Surprisingly sophisticated, the bar scene in Park City mixes equal parts John Wayne and Jay Gatsby -- a colorful mix of divey, cheap beer-slinging saloons, and high-end jazz clubs with “mixologists”, not bartenders. Check out the only ski-in distillery in the world, the High West Distillery & Saloon, Utah’s first distillery since the 1870’s, for a (thimbleful) taste of mountain-made whiskeys and vodkas, and the last-call favorite No Name Saloon & Grill.
What’s better than Las Vegas? Well, plenty of things. But imagine adding skiing to all the partying you’d do in Vegas, and that’s Tahoe South, which lives by the motto of “sleep is for the weak”. The party scene here takes its cues from Sin City, with five big casinos like Harrah's, party chains like Cabo Wabo and the Hard Rock, big-name shows, and dozens of swanky lounges and clubs with bottle service and GoGo dancers. That said, the days aren’t for sleeping either, as you’ll need to be alert for the hundreds of lifts and trails spread out between seven surrounding ski resorts, like the famous Heavenly, and Kirkwood. Hit Heavenly, whose 4,800 skiable acres makes it California’s largest resort, and head to Unbuckle at Tamarack, an après party on the top of the gondola (at 9,150 feet) that features the Heavenly Angels -- barely clad GoGo dancers.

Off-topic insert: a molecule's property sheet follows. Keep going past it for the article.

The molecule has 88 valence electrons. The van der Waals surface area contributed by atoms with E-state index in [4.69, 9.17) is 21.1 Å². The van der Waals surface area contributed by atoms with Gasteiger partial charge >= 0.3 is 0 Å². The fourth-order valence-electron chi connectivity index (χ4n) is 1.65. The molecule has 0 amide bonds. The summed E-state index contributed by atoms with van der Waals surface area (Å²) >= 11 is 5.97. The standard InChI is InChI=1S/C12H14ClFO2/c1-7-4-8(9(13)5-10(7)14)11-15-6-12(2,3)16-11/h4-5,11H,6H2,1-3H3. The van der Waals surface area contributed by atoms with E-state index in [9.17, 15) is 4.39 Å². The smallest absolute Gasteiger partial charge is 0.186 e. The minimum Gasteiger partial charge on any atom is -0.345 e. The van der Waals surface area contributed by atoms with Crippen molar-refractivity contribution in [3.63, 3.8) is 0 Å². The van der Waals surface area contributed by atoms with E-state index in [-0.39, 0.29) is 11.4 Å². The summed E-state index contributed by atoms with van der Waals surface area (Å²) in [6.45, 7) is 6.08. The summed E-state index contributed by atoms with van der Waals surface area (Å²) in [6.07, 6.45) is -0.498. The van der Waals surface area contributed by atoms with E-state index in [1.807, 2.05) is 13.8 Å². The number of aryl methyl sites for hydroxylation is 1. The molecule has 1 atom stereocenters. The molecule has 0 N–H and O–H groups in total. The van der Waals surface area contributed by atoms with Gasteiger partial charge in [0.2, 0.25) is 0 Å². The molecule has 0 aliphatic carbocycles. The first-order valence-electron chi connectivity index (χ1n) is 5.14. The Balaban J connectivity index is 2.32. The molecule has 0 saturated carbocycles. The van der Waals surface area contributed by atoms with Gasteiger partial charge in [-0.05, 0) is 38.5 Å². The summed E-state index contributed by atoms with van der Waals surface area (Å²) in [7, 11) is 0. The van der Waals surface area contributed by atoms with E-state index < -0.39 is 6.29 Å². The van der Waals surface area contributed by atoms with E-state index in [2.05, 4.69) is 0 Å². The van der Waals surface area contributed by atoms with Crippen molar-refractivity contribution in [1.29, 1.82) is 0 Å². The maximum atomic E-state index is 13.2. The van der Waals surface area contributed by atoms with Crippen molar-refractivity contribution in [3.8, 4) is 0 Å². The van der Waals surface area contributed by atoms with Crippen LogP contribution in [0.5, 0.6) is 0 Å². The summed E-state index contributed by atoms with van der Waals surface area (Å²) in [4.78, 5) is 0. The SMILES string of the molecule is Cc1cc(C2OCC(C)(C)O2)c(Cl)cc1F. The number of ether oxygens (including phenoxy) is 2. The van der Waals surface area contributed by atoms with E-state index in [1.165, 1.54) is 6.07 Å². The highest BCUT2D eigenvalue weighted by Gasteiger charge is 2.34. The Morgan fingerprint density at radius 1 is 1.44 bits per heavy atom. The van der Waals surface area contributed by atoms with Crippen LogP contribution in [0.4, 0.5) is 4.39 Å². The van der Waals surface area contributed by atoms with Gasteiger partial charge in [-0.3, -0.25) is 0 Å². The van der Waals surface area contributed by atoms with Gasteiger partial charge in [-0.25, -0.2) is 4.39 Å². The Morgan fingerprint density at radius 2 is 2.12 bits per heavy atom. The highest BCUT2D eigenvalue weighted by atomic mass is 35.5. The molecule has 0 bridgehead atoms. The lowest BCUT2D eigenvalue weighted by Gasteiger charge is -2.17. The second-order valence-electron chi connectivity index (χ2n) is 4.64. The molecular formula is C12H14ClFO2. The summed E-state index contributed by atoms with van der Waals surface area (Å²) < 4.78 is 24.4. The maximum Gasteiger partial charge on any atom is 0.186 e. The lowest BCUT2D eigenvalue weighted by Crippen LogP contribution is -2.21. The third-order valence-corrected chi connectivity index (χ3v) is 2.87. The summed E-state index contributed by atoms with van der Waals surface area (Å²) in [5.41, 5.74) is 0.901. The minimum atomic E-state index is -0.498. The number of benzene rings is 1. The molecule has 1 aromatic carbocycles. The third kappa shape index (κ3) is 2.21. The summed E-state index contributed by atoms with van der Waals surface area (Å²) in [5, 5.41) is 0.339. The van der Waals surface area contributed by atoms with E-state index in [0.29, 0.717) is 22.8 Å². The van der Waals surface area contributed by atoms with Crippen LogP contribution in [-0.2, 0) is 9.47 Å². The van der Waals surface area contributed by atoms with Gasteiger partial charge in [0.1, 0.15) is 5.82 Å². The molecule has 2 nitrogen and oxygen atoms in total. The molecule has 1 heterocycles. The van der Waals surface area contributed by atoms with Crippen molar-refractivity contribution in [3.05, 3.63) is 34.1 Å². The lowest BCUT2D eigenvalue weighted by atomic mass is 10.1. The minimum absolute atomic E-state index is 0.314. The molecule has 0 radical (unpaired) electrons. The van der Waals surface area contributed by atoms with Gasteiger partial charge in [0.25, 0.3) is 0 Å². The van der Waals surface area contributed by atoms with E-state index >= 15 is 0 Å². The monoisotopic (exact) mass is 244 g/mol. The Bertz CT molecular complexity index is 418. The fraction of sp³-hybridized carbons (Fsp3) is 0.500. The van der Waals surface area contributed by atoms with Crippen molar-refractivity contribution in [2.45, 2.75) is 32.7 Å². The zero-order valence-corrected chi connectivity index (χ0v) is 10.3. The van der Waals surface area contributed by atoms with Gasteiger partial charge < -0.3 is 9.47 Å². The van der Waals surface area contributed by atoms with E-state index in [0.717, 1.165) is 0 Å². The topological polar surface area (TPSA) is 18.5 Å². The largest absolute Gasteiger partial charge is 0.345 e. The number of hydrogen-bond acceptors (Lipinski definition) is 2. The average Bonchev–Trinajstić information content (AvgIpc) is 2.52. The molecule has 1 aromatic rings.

Ahh, Aspen: where the beer flows like wine, where beautiful women instinctively flock like the salmon of Capistrano. Sure, the most glamorous ski spot in the world draws in celebs, gold diggers, and sugar daddies alike with its exorbitant prices, decadent restaurants (like Nobu-run Matsuhisa), and brand new contemporary art museum. But it also hosts the Winter X Games and Bud Light Spring Jam, and is famous for its black-diamond terrain. Obviously that stuff attracts hardcore skiers with all types of bank account balances.
More importantly, the city boasts more than 100 bars, restaurants and clubs, from the opulent, velvet-roped lounges to divey local faves. When you’re not hitting those famous double blacks, check out Cantina for a shot ski (you know, the best kind of ski with six shots in it), the Aspen Brewing Company for fresh brews, or J-Bar at the Hotel Jerome, which was voted “Sexiest ski lodge in North America" by Playboy.
What Daytona Beach means to spring breakers on sand, Breck means to Colorado's college students on snow: one gigantic party. Case in point, last year the town broke the world record for longest shot ski: 192 people lined up on Main Street to simultaneously take a shot off a 313-ft, 60-ski shot ski.